Nirmal Singh, 54, Jagraon, Ludhiana

Nirmal Singh had been a government schoolteacher for thirty years. He had also been farming,along with his brother Malkit Singh (42), for at least twenty years. He had to extend his summer vacation in 2006, as he was diagnosed with the cancer of the gall bladder. He has been visiting Bikaner ever since. “The doctor had said that fertilisers have gone down to the water,” he says.

Like most who’ve come to catch the ‘cancer express’, he had also heard about it from fellow cancer patients in and around his village. He had spent Rs 3 lakh for treatment in a private hospital in Ludhiana in vain before going to Bikaner. “I have submitted the bills to the government, and I have been waiting forever now.”

For three years, he’s been on chemotherapy. “Every trip costs me around Rs 20,000. And my brother has to put farming on hold and take me to Bikaner.”


Water Contamination
Kids in Punjab villages losing sight to polluted drinking water

Shankar Singh, 22, lost his eyesight
a decade ago. His younger brother,
Visakha Singh, who had no vision problem when he was born, too, lost
his sight as he grew up. [Read More...]

Pollution in Budda Nullah - 7 of family
fall prey to hepatitis

Gurminderjit Kaur of Gaunspur village
on the bank of Budda Nullah is only
28 years old and has lost all adult members of her family to hepatitis due
to the consumption of contaminated water [Read More...]

Parts of Malwa and Rajasthan drinking poison?

In the wake of discovery of high level
of uranium and other heavy metals in hair samples of 80% of 149
neurologically -disabled children, samples of five children from
worst-affected village of Teja Rohela, [Read More...]

Punjab Cancer
Cancer belt of Punjab

The number of cancer patients has
grown manifold in the recent years in the Malwa area. Local people feel excessive use of pesticides has contaminated the ground water.[Read More...]

Cancer picture dismal, not complete

The Day & Night channel’s well- documented report Cancer da Keher managed to capture the big picture. Swaran Singh Danewalia met the affected families in the Malwa region [Read More...]

HC notice to state on cancer in Malwa

Refusing to close its eyes to the ailing cancer cure facilities in Punjab’s Malwa belt, the Punjab and Haryana High
Court has taken suo motu cognizance [Read More...]

Cancer Train
‘Cancer train’ remains as popular as ever

Yet another year has passed but the
number of patients boarding from here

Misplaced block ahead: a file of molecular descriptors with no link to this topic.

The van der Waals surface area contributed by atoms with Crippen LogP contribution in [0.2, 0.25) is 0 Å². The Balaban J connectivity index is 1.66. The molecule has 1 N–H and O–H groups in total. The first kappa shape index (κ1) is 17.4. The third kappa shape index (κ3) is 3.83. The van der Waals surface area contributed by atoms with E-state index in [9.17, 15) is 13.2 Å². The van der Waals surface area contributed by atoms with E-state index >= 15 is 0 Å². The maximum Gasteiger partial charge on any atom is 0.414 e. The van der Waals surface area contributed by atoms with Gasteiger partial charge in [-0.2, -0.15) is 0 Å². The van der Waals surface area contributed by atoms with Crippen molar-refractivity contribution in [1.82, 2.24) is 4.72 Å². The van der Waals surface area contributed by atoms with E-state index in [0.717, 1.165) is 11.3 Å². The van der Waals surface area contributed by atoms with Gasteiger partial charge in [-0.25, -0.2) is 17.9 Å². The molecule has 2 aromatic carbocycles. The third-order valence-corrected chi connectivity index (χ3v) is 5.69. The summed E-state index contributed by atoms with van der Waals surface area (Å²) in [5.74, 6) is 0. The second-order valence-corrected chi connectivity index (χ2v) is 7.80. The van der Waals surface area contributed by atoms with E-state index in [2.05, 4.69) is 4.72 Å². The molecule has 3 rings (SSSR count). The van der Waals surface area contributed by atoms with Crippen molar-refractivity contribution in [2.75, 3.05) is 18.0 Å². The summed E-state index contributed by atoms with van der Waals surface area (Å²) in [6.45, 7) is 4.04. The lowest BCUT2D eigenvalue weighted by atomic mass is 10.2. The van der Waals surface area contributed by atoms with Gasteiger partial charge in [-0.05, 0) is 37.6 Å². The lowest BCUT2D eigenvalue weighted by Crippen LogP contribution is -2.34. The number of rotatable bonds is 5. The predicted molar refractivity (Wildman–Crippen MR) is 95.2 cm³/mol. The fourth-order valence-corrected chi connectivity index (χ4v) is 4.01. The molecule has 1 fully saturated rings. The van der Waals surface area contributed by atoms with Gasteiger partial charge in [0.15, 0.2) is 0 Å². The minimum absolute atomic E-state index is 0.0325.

the infamous “cancer train” to Bikaner in
Rajasthan for the treatment of the
disease has increased,[Read More...]

Cancer Express

Passenger Express 339 enters Bathinda railway station around 9 pm, as if blindfolded by the dark winter night. The sight of it brings a glint to the lifeless
eyes of Balwinder Singh (42) waiting [Read More...]

Green revolution’s cancer train

Pesticides and cancer: a murderous
concoction, a massive environmental
and health disaster, while people are
dying in village after village of Punjab
[Read More...]

Uranium poisoning in Punjab
India's generation of children crippled by uranium waste

Their heads are too large or too small,
their limbs too short or too bent. For
some, their brains never grew, speech
never came and their lives are likely to
be cut short [Read More...]

Dr. Carin Smit's open letter to Journal of Medical Physics India

In 2008 I visited north India on request
to offer my services as a volunteer in a
project where there are more than 400
severely disabled children. The majority
suffered from [Read More...]

Punjab disability & Uranium Link – BBC

Tests on children with cerebral palsy or
mental disabilities in the Indian state of
Punjab have revealed high levels of
uranium. [Read More...]

Environmental Toxicity
Punjab: Sindh valley civilization again ready to die

The whole community is put on slow
death. The only difference between the
both situations is this that in those
times it was a natural disaster but this
time it is of man made [Read More...]

Punjab: An Environmental toxicity hotspot heading towards death

Punjab’s Ecosystem is full of Poisons.
It is increasingly becoming obvious that
Punjab is turning into a hotspot of
Environmental Toxicity. [Read More...]

Water Crisis and Water Chaos in Punjab

Women are bound to fetch water on
their head from as far as 3 kms, and a vast majority of people have no option other than to drink sub-human water [Read More...]

Reverse Osmosis (RO) filtration plants
RO plants bring hope in cancer belt

Despite slow pace of installation,
residents feel it will help them combat
the scourge Installation of Reverse
Osmosis (ROs) filtration plants is
progressing at a slow pace to provide
potable water [Read More...]

RO water too costly for Punjab’s poor
in Malwa

In the Malwa belt of Punjab that is
riddled with water problems, the Punjab
government’s project to install water
purifiers working on RO theory does not
seem to have yielded desired results,
at least for the poor.[Read More...]

Uranium in Water, 200 reverse osmosis plants of little use

Detection of high level of uranium in
water in the Malwa belt of Punjab have
virtually halted the installation of reverse
osmosis (RO) plants[Read More...]